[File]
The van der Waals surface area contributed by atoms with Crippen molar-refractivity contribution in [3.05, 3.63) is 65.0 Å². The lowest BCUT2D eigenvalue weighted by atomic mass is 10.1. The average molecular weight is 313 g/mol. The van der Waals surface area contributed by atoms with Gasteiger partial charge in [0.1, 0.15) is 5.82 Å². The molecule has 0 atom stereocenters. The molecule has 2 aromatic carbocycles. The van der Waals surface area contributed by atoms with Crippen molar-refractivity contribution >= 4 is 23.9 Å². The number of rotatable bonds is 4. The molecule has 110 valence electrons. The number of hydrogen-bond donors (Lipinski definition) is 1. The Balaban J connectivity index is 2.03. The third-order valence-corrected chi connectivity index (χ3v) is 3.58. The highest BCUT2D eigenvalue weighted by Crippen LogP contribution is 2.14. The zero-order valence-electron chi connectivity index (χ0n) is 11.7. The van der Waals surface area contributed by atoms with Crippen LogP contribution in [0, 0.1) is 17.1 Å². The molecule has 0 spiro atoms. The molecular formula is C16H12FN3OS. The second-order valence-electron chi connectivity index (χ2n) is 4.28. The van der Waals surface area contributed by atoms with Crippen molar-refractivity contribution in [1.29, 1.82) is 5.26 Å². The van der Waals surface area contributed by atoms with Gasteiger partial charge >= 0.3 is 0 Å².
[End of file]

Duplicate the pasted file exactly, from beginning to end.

The van der Waals surface area contributed by atoms with Crippen molar-refractivity contribution in [3.05, 3.63) is 65.0 Å². The lowest BCUT2D eigenvalue weighted by atomic mass is 10.1. The average molecular weight is 313 g/mol. The van der Waals surface area contributed by atoms with Gasteiger partial charge in [0.1, 0.15) is 5.82 Å². The molecule has 0 atom stereocenters. The molecule has 2 aromatic carbocycles. The van der Waals surface area contributed by atoms with Crippen molar-refractivity contribution >= 4 is 23.9 Å². The number of rotatable bonds is 4. The molecule has 110 valence electrons. The number of hydrogen-bond donors (Lipinski definition) is 1. The Balaban J connectivity index is 2.03. The third-order valence-corrected chi connectivity index (χ3v) is 3.58. The highest BCUT2D eigenvalue weighted by Crippen LogP contribution is 2.14. The zero-order valence-electron chi connectivity index (χ0n) is 11.7. The van der Waals surface area contributed by atoms with Crippen LogP contribution in [0, 0.1) is 17.1 Å². The molecule has 0 spiro atoms. The molecular formula is C16H12FN3OS. The second-order valence-electron chi connectivity index (χ2n) is 4.28. The van der Waals surface area contributed by atoms with Crippen molar-refractivity contribution in [1.29, 1.82) is 5.26 Å². The van der Waals surface area contributed by atoms with Gasteiger partial charge >= 0.3 is 0 Å².